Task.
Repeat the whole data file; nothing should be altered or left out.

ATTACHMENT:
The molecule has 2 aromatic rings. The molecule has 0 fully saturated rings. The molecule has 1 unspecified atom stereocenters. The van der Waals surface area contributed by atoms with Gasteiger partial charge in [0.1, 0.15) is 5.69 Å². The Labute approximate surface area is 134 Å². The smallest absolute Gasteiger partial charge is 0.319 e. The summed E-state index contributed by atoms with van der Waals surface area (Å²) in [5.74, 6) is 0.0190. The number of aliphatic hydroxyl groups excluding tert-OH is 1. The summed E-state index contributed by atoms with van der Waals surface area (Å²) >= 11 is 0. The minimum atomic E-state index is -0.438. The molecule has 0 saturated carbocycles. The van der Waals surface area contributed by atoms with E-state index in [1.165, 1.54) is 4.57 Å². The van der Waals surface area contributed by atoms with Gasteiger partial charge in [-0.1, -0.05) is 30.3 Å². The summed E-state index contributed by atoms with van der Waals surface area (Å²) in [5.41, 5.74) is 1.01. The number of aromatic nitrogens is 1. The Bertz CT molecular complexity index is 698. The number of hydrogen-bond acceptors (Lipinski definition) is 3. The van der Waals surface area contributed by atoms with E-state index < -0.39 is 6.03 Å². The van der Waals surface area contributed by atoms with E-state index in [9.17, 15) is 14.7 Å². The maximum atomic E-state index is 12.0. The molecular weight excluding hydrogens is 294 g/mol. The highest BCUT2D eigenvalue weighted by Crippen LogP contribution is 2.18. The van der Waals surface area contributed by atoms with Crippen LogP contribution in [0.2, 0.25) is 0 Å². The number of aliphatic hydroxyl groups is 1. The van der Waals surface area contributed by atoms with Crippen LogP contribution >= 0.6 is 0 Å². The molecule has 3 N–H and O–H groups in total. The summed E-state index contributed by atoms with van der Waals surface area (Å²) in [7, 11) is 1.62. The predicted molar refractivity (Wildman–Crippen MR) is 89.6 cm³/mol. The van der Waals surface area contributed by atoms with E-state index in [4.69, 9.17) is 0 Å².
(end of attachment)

The molecule has 2 aromatic rings. The molecule has 0 fully saturated rings. The molecule has 1 unspecified atom stereocenters. The van der Waals surface area contributed by atoms with Gasteiger partial charge in [0.1, 0.15) is 5.69 Å². The Labute approximate surface area is 134 Å². The smallest absolute Gasteiger partial charge is 0.319 e. The summed E-state index contributed by atoms with van der Waals surface area (Å²) in [5.74, 6) is 0.0190. The number of aliphatic hydroxyl groups excluding tert-OH is 1. The summed E-state index contributed by atoms with van der Waals surface area (Å²) >= 11 is 0. The minimum atomic E-state index is -0.438. The molecule has 0 saturated carbocycles. The van der Waals surface area contributed by atoms with E-state index in [1.165, 1.54) is 4.57 Å². The van der Waals surface area contributed by atoms with Gasteiger partial charge in [-0.1, -0.05) is 30.3 Å². The summed E-state index contributed by atoms with van der Waals surface area (Å²) in [5.41, 5.74) is 1.01. The number of aromatic nitrogens is 1. The Bertz CT molecular complexity index is 698. The number of hydrogen-bond acceptors (Lipinski definition) is 3. The van der Waals surface area contributed by atoms with E-state index < -0.39 is 6.03 Å². The van der Waals surface area contributed by atoms with E-state index in [9.17, 15) is 14.7 Å². The maximum atomic E-state index is 12.0. The molecular weight excluding hydrogens is 294 g/mol. The highest BCUT2D eigenvalue weighted by Crippen LogP contribution is 2.18. The van der Waals surface area contributed by atoms with Crippen LogP contribution in [0.2, 0.25) is 0 Å². The number of aliphatic hydroxyl groups is 1. The van der Waals surface area contributed by atoms with Crippen LogP contribution >= 0.6 is 0 Å². The molecule has 3 N–H and O–H groups in total. The summed E-state index contributed by atoms with van der Waals surface area (Å²) in [7, 11) is 1.62. The predicted molar refractivity (Wildman–Crippen MR) is 89.6 cm³/mol. The van der Waals surface area contributed by atoms with E-state index in [4.69, 9.17) is 0 Å².